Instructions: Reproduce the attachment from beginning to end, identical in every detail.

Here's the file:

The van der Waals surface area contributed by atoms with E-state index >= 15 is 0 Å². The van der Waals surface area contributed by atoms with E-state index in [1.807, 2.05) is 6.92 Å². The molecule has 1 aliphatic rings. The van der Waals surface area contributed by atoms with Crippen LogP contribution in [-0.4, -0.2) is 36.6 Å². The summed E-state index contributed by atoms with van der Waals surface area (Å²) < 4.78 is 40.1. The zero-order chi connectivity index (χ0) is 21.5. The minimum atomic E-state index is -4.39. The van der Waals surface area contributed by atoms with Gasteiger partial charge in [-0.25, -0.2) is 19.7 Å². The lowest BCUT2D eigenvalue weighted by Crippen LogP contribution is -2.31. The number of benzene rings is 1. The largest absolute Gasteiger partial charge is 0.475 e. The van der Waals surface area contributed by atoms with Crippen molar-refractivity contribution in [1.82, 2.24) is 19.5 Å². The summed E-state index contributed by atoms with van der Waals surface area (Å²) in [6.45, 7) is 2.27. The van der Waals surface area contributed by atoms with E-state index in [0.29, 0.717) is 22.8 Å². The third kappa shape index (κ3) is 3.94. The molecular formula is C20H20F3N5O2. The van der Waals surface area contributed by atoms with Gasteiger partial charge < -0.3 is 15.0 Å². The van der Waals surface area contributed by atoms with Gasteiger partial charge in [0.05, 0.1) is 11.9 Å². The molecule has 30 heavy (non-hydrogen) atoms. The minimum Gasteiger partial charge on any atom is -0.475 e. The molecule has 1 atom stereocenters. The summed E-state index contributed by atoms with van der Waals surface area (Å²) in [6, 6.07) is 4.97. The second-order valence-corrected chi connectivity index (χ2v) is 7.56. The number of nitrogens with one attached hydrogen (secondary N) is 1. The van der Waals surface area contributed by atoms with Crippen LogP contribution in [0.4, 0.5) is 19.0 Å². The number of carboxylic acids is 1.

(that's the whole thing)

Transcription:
The van der Waals surface area contributed by atoms with E-state index >= 15 is 0 Å². The van der Waals surface area contributed by atoms with E-state index in [1.807, 2.05) is 6.92 Å². The molecule has 1 aliphatic rings. The van der Waals surface area contributed by atoms with Crippen LogP contribution in [-0.4, -0.2) is 36.6 Å². The summed E-state index contributed by atoms with van der Waals surface area (Å²) < 4.78 is 40.1. The zero-order chi connectivity index (χ0) is 21.5. The minimum atomic E-state index is -4.39. The van der Waals surface area contributed by atoms with Gasteiger partial charge in [-0.25, -0.2) is 19.7 Å². The lowest BCUT2D eigenvalue weighted by Crippen LogP contribution is -2.31. The number of benzene rings is 1. The largest absolute Gasteiger partial charge is 0.475 e. The van der Waals surface area contributed by atoms with Crippen molar-refractivity contribution in [1.82, 2.24) is 19.5 Å². The summed E-state index contributed by atoms with van der Waals surface area (Å²) in [6.45, 7) is 2.27. The van der Waals surface area contributed by atoms with E-state index in [0.29, 0.717) is 22.8 Å². The third kappa shape index (κ3) is 3.94. The molecular formula is C20H20F3N5O2. The van der Waals surface area contributed by atoms with Gasteiger partial charge < -0.3 is 15.0 Å². The van der Waals surface area contributed by atoms with Gasteiger partial charge in [0.05, 0.1) is 11.9 Å². The molecule has 30 heavy (non-hydrogen) atoms. The minimum Gasteiger partial charge on any atom is -0.475 e. The molecule has 1 atom stereocenters. The summed E-state index contributed by atoms with van der Waals surface area (Å²) in [6, 6.07) is 4.97. The second-order valence-corrected chi connectivity index (χ2v) is 7.56. The number of nitrogens with one attached hydrogen (secondary N) is 1. The van der Waals surface area contributed by atoms with Crippen LogP contribution in [0.4, 0.5) is 19.0 Å². The number of carboxylic acids is 1.